In reality, so far as I know there is no sociology worthy of the name which does not have a historical character. Historically, in America there has been a strong popular distrust of concentrated economic power, despite the American proclivity for creating large scale organisations. The Sherman Antitrust Act was passed as a result of public resentment against enterprises like the standard oil trust that had managed to corner a large proportion of the American oil market, and enforcement of the act was one of the populist hallmark of President Theodoare Roosevelt.

Political Populism was supplemented by a liberal economic ideology that believed that social welfare was maximized by vigorous competition, not by cooperation among large companies In Germany by contrast, there has never been a comparable distrust of size per se. German industries from the beginning were export oriented; their size was more often compared to the global markets they served rather than to narrow domestics ones. Unlike American firms, Whose competitive world often began and ended completely inside the United States, German Companies had a Much stronger sense of National Identity in a world of strong international competitiors.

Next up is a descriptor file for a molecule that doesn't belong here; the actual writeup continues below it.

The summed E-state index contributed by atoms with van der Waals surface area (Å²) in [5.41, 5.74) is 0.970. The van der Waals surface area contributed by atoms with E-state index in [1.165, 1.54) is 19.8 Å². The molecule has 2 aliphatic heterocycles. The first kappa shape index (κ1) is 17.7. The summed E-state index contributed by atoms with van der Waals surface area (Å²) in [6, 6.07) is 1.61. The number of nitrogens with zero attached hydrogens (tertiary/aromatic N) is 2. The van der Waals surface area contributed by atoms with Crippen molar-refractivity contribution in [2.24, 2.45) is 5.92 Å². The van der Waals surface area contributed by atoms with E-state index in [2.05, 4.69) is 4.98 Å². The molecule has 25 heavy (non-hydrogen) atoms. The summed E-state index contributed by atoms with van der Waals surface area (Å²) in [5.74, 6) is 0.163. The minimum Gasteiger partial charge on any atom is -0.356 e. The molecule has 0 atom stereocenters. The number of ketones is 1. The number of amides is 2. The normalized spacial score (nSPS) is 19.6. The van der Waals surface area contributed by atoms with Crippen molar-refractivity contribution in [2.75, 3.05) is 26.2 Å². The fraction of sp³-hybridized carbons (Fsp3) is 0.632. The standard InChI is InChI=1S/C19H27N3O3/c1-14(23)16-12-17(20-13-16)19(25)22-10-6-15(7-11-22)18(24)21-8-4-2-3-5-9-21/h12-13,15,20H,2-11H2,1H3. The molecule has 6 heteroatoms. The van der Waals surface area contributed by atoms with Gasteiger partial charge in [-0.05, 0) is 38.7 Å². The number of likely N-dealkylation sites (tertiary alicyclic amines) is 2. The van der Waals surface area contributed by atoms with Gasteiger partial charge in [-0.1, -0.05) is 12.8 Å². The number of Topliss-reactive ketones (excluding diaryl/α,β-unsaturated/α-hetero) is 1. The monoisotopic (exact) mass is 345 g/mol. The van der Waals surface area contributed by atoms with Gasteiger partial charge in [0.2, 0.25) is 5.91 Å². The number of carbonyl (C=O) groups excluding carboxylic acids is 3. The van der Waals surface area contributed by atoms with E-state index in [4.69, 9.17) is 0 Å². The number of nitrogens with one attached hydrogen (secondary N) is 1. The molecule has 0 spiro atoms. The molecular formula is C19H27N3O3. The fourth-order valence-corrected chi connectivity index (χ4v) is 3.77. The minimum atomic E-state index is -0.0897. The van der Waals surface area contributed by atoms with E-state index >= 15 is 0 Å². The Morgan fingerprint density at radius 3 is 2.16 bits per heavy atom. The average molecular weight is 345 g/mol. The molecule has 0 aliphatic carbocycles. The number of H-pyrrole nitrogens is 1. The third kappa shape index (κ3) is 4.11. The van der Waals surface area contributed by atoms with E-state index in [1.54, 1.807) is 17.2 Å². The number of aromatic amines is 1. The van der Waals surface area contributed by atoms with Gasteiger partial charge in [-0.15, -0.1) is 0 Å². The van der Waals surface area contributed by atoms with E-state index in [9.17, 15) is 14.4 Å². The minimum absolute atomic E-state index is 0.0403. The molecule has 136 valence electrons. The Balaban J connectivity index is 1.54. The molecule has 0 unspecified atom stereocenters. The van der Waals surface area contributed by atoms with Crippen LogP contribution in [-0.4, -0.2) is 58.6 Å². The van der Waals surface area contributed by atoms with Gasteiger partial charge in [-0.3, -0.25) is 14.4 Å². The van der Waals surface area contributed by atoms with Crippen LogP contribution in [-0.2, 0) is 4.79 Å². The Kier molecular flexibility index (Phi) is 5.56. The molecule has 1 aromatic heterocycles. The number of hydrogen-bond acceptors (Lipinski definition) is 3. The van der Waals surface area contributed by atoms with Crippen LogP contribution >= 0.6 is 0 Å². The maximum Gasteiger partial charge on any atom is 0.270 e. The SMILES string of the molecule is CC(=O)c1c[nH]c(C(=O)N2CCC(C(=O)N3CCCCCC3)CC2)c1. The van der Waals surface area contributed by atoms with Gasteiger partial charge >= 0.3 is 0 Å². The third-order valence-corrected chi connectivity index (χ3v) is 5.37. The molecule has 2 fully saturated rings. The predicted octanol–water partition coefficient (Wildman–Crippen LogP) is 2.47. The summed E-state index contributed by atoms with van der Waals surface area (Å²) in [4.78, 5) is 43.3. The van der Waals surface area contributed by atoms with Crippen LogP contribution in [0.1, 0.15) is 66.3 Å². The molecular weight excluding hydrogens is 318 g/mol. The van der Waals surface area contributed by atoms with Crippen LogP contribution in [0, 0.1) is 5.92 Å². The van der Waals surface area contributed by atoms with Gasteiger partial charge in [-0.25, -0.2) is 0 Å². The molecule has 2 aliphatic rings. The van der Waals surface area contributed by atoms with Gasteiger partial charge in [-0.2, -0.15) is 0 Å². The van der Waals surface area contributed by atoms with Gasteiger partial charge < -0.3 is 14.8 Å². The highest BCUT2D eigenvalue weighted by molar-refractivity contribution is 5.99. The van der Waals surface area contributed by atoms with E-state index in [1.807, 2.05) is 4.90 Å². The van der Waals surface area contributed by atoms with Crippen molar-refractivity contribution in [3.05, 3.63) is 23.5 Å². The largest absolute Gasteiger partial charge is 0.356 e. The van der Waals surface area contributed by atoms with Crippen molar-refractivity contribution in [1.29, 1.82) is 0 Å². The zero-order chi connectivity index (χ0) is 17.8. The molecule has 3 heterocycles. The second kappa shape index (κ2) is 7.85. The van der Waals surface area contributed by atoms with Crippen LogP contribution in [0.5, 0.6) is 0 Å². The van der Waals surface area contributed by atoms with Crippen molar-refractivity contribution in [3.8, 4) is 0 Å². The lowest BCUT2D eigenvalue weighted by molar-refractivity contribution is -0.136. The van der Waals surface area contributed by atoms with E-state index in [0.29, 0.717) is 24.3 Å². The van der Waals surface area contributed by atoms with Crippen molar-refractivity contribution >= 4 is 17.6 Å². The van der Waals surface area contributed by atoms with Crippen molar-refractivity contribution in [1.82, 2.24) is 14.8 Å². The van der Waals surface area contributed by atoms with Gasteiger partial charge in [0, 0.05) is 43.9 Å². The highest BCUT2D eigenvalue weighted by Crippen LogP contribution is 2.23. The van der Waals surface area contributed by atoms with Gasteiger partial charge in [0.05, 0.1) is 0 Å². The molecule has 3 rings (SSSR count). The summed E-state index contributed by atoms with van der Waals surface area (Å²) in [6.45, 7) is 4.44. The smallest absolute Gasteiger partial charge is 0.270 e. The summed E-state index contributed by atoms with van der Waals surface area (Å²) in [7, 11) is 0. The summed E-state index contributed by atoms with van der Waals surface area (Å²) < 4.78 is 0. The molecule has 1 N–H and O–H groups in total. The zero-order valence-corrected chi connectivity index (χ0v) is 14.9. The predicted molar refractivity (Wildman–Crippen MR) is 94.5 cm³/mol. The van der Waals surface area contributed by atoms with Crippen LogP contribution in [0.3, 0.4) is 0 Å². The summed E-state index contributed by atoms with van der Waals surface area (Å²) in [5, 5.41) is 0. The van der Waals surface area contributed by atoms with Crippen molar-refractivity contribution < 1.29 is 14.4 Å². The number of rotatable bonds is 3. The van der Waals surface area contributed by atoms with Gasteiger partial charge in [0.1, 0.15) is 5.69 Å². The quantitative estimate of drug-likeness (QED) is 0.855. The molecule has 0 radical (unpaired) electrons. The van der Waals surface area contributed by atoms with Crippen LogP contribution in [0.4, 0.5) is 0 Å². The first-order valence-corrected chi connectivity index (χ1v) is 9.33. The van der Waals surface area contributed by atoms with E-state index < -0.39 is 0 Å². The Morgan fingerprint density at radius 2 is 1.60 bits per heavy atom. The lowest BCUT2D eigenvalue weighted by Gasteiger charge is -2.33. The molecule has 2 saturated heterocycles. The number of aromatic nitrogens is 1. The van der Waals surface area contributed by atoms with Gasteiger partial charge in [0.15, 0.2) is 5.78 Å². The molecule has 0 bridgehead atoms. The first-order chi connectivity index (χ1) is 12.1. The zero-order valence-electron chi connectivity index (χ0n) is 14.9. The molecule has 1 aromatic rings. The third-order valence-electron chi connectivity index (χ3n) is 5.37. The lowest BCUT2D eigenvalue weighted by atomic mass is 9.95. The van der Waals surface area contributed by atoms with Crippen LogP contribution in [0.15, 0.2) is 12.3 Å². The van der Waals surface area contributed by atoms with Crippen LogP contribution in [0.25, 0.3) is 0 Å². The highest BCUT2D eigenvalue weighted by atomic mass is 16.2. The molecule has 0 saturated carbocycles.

Because they were export oriented the potential inefficiencies of domestic monopoly was minimized; large german firms were kept honest by large firms in other countries rather than by each other. Industrial cartels was institionalised in german with the german court upholding the enforceability of contract between firms in setting prices, output and market shares. The number of cartel increased in Germany from 4 in 1875 to 385 in 1905. For example in 1925, germany’s largest chemical companies including the giant Bayer, Hoechst and BASF merged into a single concern called IG Farbenindustrie.

The german chemical industrie at that time was the worlds largest and most advanced. 4. The factor and demand conditions are not purely national in their creation. In fact, the economies of all nations have evolved into “global webs,” becoming so intertwined, that the current measures of economic performance are no longer valid. Reich reexamines the age old debate on the origins of wealth and finds that in a knowledge based economy wealth originates from a strong, innovative, and skilled work force.